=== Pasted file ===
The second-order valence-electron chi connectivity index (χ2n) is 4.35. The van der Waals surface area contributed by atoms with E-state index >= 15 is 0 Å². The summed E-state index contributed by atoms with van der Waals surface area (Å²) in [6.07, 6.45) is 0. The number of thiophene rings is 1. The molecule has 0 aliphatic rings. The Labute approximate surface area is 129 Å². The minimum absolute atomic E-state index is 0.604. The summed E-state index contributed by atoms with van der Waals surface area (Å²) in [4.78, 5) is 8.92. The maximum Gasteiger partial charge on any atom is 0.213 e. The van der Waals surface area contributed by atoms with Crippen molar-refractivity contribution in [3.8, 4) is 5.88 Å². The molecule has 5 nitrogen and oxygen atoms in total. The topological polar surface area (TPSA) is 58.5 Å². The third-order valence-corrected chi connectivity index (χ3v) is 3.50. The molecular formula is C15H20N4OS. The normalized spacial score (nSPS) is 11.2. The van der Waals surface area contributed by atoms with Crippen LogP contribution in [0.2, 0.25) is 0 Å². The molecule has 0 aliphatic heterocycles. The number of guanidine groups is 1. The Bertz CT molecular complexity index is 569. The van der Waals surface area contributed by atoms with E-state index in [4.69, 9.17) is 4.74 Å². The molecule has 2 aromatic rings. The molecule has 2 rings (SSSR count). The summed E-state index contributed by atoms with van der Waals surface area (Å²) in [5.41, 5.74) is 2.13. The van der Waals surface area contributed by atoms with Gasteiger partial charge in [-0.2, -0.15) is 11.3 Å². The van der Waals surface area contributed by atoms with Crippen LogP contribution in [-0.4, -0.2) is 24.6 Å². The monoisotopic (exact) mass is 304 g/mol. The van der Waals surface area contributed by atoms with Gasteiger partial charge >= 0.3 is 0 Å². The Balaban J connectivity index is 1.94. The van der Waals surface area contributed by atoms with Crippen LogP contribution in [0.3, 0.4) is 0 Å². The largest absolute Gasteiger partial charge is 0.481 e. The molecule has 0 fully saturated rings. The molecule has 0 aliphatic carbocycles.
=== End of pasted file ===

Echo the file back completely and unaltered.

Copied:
The second-order valence-electron chi connectivity index (χ2n) is 4.35. The van der Waals surface area contributed by atoms with E-state index >= 15 is 0 Å². The summed E-state index contributed by atoms with van der Waals surface area (Å²) in [6.07, 6.45) is 0. The number of thiophene rings is 1. The molecule has 0 aliphatic rings. The Labute approximate surface area is 129 Å². The minimum absolute atomic E-state index is 0.604. The summed E-state index contributed by atoms with van der Waals surface area (Å²) in [4.78, 5) is 8.92. The maximum Gasteiger partial charge on any atom is 0.213 e. The van der Waals surface area contributed by atoms with Crippen molar-refractivity contribution in [3.8, 4) is 5.88 Å². The molecule has 5 nitrogen and oxygen atoms in total. The topological polar surface area (TPSA) is 58.5 Å². The third-order valence-corrected chi connectivity index (χ3v) is 3.50. The molecular formula is C15H20N4OS. The normalized spacial score (nSPS) is 11.2. The van der Waals surface area contributed by atoms with Crippen LogP contribution in [0.2, 0.25) is 0 Å². The molecule has 0 aliphatic heterocycles. The number of guanidine groups is 1. The Bertz CT molecular complexity index is 569. The van der Waals surface area contributed by atoms with E-state index in [4.69, 9.17) is 4.74 Å². The molecule has 2 aromatic rings. The molecule has 2 rings (SSSR count). The summed E-state index contributed by atoms with van der Waals surface area (Å²) in [5.41, 5.74) is 2.13. The van der Waals surface area contributed by atoms with Gasteiger partial charge in [-0.2, -0.15) is 11.3 Å². The van der Waals surface area contributed by atoms with Crippen LogP contribution in [-0.4, -0.2) is 24.6 Å². The monoisotopic (exact) mass is 304 g/mol. The van der Waals surface area contributed by atoms with Gasteiger partial charge >= 0.3 is 0 Å². The Balaban J connectivity index is 1.94. The van der Waals surface area contributed by atoms with Crippen LogP contribution in [0.3, 0.4) is 0 Å². The largest absolute Gasteiger partial charge is 0.481 e. The molecule has 0 fully saturated rings. The molecule has 0 aliphatic carbocycles.